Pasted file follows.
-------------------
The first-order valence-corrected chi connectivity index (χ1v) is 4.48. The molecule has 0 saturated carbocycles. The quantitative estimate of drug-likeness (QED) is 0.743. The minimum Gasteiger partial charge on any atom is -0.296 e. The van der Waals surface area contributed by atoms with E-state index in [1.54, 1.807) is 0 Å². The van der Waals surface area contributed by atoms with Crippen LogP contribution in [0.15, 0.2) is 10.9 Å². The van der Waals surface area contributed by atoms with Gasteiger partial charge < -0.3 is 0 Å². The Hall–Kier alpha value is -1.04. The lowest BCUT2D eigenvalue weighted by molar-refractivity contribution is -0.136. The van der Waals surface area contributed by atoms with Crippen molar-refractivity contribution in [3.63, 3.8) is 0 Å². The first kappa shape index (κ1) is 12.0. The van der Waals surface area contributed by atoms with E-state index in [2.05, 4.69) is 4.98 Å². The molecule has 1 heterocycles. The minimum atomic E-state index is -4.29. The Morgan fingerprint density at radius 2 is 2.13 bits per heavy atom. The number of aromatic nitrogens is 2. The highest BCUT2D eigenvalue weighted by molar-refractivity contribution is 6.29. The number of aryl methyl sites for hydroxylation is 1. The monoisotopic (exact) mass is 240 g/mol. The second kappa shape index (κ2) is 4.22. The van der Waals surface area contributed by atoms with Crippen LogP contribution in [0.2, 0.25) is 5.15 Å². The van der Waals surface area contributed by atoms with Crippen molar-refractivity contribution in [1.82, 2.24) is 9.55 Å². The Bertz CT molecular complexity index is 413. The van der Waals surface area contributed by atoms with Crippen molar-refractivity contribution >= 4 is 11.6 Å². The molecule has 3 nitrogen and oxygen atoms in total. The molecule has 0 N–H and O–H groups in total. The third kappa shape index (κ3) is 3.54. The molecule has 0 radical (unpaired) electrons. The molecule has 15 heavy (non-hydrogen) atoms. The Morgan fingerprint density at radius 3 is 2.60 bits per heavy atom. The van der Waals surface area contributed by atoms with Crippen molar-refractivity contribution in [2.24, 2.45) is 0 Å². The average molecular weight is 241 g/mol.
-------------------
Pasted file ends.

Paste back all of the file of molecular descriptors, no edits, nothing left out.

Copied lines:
The first-order valence-corrected chi connectivity index (χ1v) is 4.48. The molecule has 0 saturated carbocycles. The quantitative estimate of drug-likeness (QED) is 0.743. The minimum Gasteiger partial charge on any atom is -0.296 e. The van der Waals surface area contributed by atoms with E-state index in [1.54, 1.807) is 0 Å². The van der Waals surface area contributed by atoms with Crippen LogP contribution in [0.15, 0.2) is 10.9 Å². The van der Waals surface area contributed by atoms with Gasteiger partial charge < -0.3 is 0 Å². The Hall–Kier alpha value is -1.04. The lowest BCUT2D eigenvalue weighted by molar-refractivity contribution is -0.136. The van der Waals surface area contributed by atoms with Crippen molar-refractivity contribution in [3.63, 3.8) is 0 Å². The first kappa shape index (κ1) is 12.0. The van der Waals surface area contributed by atoms with E-state index in [2.05, 4.69) is 4.98 Å². The molecule has 1 heterocycles. The minimum atomic E-state index is -4.29. The Morgan fingerprint density at radius 2 is 2.13 bits per heavy atom. The number of aromatic nitrogens is 2. The highest BCUT2D eigenvalue weighted by molar-refractivity contribution is 6.29. The number of aryl methyl sites for hydroxylation is 1. The monoisotopic (exact) mass is 240 g/mol. The second kappa shape index (κ2) is 4.22. The van der Waals surface area contributed by atoms with Crippen LogP contribution in [0.2, 0.25) is 5.15 Å². The van der Waals surface area contributed by atoms with Crippen molar-refractivity contribution in [1.82, 2.24) is 9.55 Å². The Bertz CT molecular complexity index is 413. The van der Waals surface area contributed by atoms with Crippen molar-refractivity contribution >= 4 is 11.6 Å². The molecule has 3 nitrogen and oxygen atoms in total. The molecule has 0 N–H and O–H groups in total. The third kappa shape index (κ3) is 3.54. The molecule has 0 radical (unpaired) electrons. The molecule has 15 heavy (non-hydrogen) atoms. The Morgan fingerprint density at radius 3 is 2.60 bits per heavy atom. The van der Waals surface area contributed by atoms with Crippen molar-refractivity contribution in [2.24, 2.45) is 0 Å². The average molecular weight is 241 g/mol.